On one of the local radio stations last week, a caller made a very interesting comment, that Uganda is the only country in the world where food and fuel prices increase spectacularly but people remain quiet. Although this statement might appear sarcastic, it carries a load of facts that need to be further interrogated.
Between October 2010 and March 2011, the price of a liter of petrol shot up by about 15%. This has consequently sparked a sharp rise in the cost of living. Food prices and transportation costs are now soaring to unprecedented levels yet people’s incomes remain the same or have even gone lower. The cost of a strip of paracetamol tablets in a retail commercial drug shop has risen from 5,00/= to 1,500/= which demonstrates a 150% price increase – and this goes for most of the essentials such as clothing, house rent etc. All these mostly hurt the common men and women who are struggling through spells of unemployment, job insecurity, low incomes, disease, high taxes among others.
Even though this could be viewed from the economic global down turn perspective, recent times have seen several developing countries making discernible steps to protect their citizens from problems that affect their everyday basic life. At the peak of high fuel prices about two or so years ago, countries in Africa and South America intervened with price-based policies to control both the direct and indirect effects that go with these drifts. As a learning point, our government needs to swiftly emulate such practices in order to salvage the current situation.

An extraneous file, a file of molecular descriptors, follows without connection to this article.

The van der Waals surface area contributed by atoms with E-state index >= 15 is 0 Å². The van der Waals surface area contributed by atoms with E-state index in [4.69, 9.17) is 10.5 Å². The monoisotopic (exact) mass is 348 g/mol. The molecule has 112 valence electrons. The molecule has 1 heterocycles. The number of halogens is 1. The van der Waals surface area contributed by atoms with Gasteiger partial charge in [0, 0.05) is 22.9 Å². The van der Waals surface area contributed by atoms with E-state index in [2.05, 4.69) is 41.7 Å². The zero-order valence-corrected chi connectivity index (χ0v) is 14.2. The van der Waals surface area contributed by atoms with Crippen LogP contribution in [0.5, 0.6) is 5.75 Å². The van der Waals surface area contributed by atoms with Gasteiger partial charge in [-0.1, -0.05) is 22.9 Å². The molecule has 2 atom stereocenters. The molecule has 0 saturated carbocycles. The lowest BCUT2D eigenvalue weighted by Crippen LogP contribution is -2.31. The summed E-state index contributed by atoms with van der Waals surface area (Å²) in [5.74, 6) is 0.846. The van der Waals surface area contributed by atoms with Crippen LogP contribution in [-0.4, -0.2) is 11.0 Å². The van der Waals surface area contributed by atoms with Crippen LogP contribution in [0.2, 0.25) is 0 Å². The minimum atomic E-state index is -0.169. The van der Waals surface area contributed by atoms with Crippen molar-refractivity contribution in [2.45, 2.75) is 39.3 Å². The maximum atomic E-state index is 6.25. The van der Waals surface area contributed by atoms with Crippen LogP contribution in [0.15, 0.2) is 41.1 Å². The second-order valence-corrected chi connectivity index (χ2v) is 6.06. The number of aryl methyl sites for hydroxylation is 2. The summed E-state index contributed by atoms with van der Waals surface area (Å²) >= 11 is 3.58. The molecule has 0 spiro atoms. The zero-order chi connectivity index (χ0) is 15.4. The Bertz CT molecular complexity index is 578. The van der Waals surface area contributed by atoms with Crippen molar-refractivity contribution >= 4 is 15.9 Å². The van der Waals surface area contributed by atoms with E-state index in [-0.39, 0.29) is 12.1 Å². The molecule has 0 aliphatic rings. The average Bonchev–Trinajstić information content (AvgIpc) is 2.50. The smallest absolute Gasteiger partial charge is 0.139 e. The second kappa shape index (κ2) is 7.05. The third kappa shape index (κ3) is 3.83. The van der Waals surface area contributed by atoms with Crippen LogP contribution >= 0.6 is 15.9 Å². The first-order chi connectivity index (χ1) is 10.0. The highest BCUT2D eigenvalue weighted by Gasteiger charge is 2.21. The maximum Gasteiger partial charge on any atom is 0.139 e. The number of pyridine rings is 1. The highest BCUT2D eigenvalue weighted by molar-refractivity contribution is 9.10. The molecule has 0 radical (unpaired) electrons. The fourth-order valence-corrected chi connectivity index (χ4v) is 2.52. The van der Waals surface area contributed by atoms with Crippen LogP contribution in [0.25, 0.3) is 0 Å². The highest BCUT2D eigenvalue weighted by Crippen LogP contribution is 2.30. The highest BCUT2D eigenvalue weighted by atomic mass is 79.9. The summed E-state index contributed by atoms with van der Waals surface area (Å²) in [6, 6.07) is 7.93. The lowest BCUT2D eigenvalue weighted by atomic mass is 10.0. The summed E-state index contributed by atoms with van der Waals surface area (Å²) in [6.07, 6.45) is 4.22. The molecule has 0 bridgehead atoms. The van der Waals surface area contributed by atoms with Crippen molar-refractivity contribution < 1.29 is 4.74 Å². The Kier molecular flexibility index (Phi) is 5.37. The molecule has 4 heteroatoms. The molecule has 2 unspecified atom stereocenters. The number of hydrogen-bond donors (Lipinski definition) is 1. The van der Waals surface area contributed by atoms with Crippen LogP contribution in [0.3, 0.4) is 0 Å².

Interesting to note, spiraling commodity prices have occurred during the months which are said to have witnessed the most unprecedented influx of political ‘black money’ during election campaigns. Of course no one has established the exact ‘billions’ of cash that political parties pushed in their respective campaigns for both the good and bad reasons – but it is quite certain that this ‘black money’ pooled together and diligently pushed in the sagging sectors could have significantly reversed the current hard hitting trend of events. Amidst questions surrounding the astuteness of spending immensely on election campaigns while leaving government offices/operations and the economy to stall, I would like to implore the government to hastily re-assert itself in the promotion of a welfare state in both the short and long term perspectives. This is definitely going to call for a deeper analytical framework of public policies to ensure that government action is heavily underpinned by a practical agenda of guaranteeing welfare for all of its citizens – this is what democracy and good governance mean.
Democracy should be viewed as that vested interest on the part of government to foster and facilitate social and economic welfare for the majority of its citizens. In other words democracy should be seen to generate a sense of social and economic security for the people. Democracy should not be seen as an inalienable right for just a few but for everyone.
Whereas people should feel free to speak about the current thorny situation of a multiplicity of economic and social encumbrances, government on the other hand should demonstrate the capacity to asses and make regular interventions to warranty ‘client-satisfaction’. Leading (or even ruling) hungry, poor, discontented and hopeless people can be an enormous task. Our leaders and representatives should therefore strive relentlessly hard to ensure that they preside over a peaceful, prosperous and happy citizenry.